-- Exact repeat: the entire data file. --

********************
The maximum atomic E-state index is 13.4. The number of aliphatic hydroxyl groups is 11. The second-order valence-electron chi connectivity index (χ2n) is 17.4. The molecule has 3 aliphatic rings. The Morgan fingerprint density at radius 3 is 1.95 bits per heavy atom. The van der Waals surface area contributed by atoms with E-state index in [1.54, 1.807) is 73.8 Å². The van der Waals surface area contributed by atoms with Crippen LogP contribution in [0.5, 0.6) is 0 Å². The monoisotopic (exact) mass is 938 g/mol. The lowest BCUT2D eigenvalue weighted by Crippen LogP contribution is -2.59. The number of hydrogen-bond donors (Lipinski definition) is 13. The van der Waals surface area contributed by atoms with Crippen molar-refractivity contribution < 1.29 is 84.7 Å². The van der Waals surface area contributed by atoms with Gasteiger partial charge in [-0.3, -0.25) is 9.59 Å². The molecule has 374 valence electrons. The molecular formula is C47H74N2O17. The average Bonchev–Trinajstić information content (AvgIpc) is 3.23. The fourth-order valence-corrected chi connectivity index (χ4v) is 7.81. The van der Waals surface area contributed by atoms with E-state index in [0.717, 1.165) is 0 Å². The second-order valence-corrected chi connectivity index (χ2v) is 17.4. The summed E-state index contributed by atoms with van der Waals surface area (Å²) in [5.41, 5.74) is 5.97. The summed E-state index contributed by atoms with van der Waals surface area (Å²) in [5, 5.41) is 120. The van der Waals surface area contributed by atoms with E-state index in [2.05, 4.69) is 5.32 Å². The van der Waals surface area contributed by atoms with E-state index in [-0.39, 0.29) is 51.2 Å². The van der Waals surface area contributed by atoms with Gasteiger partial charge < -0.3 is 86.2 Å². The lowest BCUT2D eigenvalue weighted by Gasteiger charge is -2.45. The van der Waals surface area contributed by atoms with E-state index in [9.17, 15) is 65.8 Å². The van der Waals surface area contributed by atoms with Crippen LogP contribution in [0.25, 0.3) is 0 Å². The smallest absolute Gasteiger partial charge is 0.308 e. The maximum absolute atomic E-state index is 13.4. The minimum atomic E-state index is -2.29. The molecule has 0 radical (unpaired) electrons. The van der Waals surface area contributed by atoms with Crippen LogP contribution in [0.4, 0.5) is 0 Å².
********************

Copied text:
The maximum atomic E-state index is 13.4. The number of aliphatic hydroxyl groups is 11. The second-order valence-electron chi connectivity index (χ2n) is 17.4. The molecule has 3 aliphatic rings. The Morgan fingerprint density at radius 3 is 1.95 bits per heavy atom. The van der Waals surface area contributed by atoms with E-state index in [1.54, 1.807) is 73.8 Å². The van der Waals surface area contributed by atoms with Crippen LogP contribution in [0.5, 0.6) is 0 Å². The monoisotopic (exact) mass is 938 g/mol. The lowest BCUT2D eigenvalue weighted by Crippen LogP contribution is -2.59. The number of hydrogen-bond donors (Lipinski definition) is 13. The van der Waals surface area contributed by atoms with Crippen molar-refractivity contribution < 1.29 is 84.7 Å². The van der Waals surface area contributed by atoms with Gasteiger partial charge in [-0.3, -0.25) is 9.59 Å². The molecule has 374 valence electrons. The molecular formula is C47H74N2O17. The average Bonchev–Trinajstić information content (AvgIpc) is 3.23. The fourth-order valence-corrected chi connectivity index (χ4v) is 7.81. The van der Waals surface area contributed by atoms with E-state index in [0.717, 1.165) is 0 Å². The second-order valence-corrected chi connectivity index (χ2v) is 17.4. The summed E-state index contributed by atoms with van der Waals surface area (Å²) in [5.41, 5.74) is 5.97. The summed E-state index contributed by atoms with van der Waals surface area (Å²) in [5, 5.41) is 120. The van der Waals surface area contributed by atoms with E-state index in [2.05, 4.69) is 5.32 Å². The van der Waals surface area contributed by atoms with E-state index in [-0.39, 0.29) is 51.2 Å². The van der Waals surface area contributed by atoms with Gasteiger partial charge < -0.3 is 86.2 Å². The lowest BCUT2D eigenvalue weighted by Gasteiger charge is -2.45. The van der Waals surface area contributed by atoms with E-state index in [9.17, 15) is 65.8 Å². The van der Waals surface area contributed by atoms with Crippen LogP contribution in [0.25, 0.3) is 0 Å². The smallest absolute Gasteiger partial charge is 0.308 e. The maximum absolute atomic E-state index is 13.4. The minimum atomic E-state index is -2.29. The molecule has 0 radical (unpaired) electrons. The van der Waals surface area contributed by atoms with Crippen LogP contribution in [0.4, 0.5) is 0 Å².